SEC filing gives shareholders details on process for selecting merger partner.
NEW YORK — With the clocking ticking down to a Dec. 9 Cadence Bank shareholder vote on an acquisition of the bank, Cadence has tentatively settled an investor lawsuit that claimed that the merger terms are tilted to benefit Cadence executives and board members at the expense of investors.
Shareholders must decide whether to approve the bank’s acquisition by Houston banking investment group Community Bancorp in a deal that will settle the bank’s $44 million in Troubled Asset Relief Program, or TARP, debt and pay $2.50 in cash per common share. Cadence, a $1.7 billion regional bank whose shares are traded on Nasdaq (CADE), would become private under the new ownership.
The suit, filed in New York in Oct. 28 by attorney Richard Brualdi on behalf of investment firm RSD Capital Management LLC, says shareholders will go into the Dec. 9 vote uninformed about key aspects of the acquisition and the process that went into the Cadence board recommending approval of the deal.
John Boydstun, Cadence spokesman, said shareholders will have the information contained in a Dec. 1 8-K Securities & Exchange Commission filing when they convene in Starkville, but other terms of the proposed settlement can’t be disclosed until the New York Supreme Court, where the suit was filed, approves the settlement.
“We don’t know what the timing of the court will be,” he said.
In the 8-K filing, Cadence addressed a claim in the lawsuit that a proxy statement to shareholders regarding the merger omitted details that include the bank’s projected worth, how many potential buyers were contacted before the merger deal, how many expressed interest in acquiring Cadence and the criteria used to select those potential buyers.
Cadence’s new filing says Cadence directed its financial advisor, Keefe, Bruyette & Woods Inc. (KBW), in July to approach private investors that might be interested in providing capital to or acquiring Cadence. KBW assisted Cadence senior management in identifying private investors with experience investing in financial institutions and with the resources and ability to complete a transaction on the timeframe contemplated by Cadence, the filing said.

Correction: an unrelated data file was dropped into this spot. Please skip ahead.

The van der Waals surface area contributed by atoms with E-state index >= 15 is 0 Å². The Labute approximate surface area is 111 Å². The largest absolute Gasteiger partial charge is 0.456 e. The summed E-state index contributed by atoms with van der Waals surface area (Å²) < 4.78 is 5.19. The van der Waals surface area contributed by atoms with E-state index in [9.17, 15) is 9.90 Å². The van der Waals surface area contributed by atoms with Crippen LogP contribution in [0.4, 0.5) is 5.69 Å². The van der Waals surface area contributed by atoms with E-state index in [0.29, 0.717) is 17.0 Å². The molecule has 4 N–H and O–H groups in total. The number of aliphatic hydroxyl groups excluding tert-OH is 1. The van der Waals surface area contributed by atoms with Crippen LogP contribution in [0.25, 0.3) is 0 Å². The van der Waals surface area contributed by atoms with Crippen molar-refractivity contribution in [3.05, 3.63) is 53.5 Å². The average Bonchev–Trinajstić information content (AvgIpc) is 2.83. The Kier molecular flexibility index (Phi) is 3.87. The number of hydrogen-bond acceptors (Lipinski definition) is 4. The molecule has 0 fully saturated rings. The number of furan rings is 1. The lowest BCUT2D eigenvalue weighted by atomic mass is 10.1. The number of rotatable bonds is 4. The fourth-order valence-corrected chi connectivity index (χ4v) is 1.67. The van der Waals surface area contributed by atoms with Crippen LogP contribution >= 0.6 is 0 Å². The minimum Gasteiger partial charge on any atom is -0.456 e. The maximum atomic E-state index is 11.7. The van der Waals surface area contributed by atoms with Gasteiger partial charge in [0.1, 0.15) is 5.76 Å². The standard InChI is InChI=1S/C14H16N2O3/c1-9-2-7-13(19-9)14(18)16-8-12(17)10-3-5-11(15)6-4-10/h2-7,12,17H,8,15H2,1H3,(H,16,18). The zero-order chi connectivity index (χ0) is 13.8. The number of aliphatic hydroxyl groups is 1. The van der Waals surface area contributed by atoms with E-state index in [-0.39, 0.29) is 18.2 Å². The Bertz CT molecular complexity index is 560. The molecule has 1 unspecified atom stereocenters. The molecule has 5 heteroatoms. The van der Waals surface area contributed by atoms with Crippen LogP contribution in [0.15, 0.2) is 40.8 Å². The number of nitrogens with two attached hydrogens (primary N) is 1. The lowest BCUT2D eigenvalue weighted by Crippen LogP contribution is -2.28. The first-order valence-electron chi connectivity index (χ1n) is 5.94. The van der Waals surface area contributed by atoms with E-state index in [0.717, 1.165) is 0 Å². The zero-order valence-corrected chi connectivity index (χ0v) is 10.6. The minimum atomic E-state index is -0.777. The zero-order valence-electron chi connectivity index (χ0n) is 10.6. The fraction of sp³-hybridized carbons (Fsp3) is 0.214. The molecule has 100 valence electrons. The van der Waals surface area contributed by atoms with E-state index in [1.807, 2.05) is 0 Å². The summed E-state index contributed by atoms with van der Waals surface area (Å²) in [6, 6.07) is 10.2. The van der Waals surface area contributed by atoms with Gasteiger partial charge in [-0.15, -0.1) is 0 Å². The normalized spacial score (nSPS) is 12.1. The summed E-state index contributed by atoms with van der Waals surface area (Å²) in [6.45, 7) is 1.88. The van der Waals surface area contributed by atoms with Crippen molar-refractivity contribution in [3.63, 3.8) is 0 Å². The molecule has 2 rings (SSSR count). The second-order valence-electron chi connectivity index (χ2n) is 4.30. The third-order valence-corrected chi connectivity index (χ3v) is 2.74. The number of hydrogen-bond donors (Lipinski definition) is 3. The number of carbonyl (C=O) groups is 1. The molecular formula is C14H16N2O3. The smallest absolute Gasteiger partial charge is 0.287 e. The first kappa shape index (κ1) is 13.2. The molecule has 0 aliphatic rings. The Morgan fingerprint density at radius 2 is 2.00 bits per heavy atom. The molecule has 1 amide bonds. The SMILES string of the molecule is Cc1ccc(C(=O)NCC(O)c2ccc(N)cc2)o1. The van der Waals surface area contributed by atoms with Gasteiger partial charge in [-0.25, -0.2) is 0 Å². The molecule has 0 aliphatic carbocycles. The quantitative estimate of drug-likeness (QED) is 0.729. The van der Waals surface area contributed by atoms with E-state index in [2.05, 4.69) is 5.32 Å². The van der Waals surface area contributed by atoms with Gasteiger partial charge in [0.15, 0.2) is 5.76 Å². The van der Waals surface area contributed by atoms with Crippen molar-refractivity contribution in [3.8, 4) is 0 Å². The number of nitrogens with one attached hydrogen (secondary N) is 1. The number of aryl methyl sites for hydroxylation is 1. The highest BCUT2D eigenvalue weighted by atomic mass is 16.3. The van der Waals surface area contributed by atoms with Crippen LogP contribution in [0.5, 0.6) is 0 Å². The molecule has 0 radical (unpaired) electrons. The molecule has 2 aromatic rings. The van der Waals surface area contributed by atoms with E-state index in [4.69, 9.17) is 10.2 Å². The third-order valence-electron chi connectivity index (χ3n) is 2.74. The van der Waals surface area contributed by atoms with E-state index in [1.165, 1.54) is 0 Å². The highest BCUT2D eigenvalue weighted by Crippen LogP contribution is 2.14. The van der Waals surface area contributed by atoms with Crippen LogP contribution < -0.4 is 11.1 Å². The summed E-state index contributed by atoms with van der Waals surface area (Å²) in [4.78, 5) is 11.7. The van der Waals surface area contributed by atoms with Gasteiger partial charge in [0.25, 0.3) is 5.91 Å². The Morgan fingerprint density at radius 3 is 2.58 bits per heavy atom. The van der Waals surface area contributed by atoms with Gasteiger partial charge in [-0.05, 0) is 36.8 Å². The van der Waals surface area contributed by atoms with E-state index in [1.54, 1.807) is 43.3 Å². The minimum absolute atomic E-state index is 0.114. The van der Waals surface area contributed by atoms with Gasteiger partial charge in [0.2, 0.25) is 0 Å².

At the direction of Cadence, KBW contacted 12 potential private investors in July and early August, including Community Bancorp, the Houston group with which it has the pending deal.
KBW also assisted Cadence senior management in identifying financial institutions that would, based on their financial and regulatory capital positions, be able to close a transaction with Cadence. KBW contacted five financial institutions, all of which expressed an interest in acquiring Cadence or entering into a non-disclosure agreement.
KBW used a “Selected Peer Group Analysis” to select the five financial institutions. Factors considered in the analysis included comparable shared similar business characteristics, the geographic areas in which the comparable companies operated, the types of customers served by the comparable companies, and the size of the comparable companies’ businesses.
The 8-K filing states that KBW assumed an offer price range of 50 cents per share to $1.50 per share “based on its subjective judgment of prices that might be realized in the context of a capital raising transaction that did not involve the payment of a control premium by an acquirer and taking into account trading prices for Cadence’s common stock at the time.”
Cadence noted it its filing that the agreement to make the additional disclosures to stockholders “does not constitute an acknowledgment that these additional disclosures are required under any applicable state or federal law, statute, rule or regulation.”
Under terms of the proposed settlement, Cadence expects it will be asked to pay attorney fees and expenses incurred by the investors.
Investors filed the suit in the New York court because Cadence is a member of New York-based Nasdaq.
The suit sought compensatory damages but did not seek to stop the merger, which is targeted for completion by the end of the first quarter.
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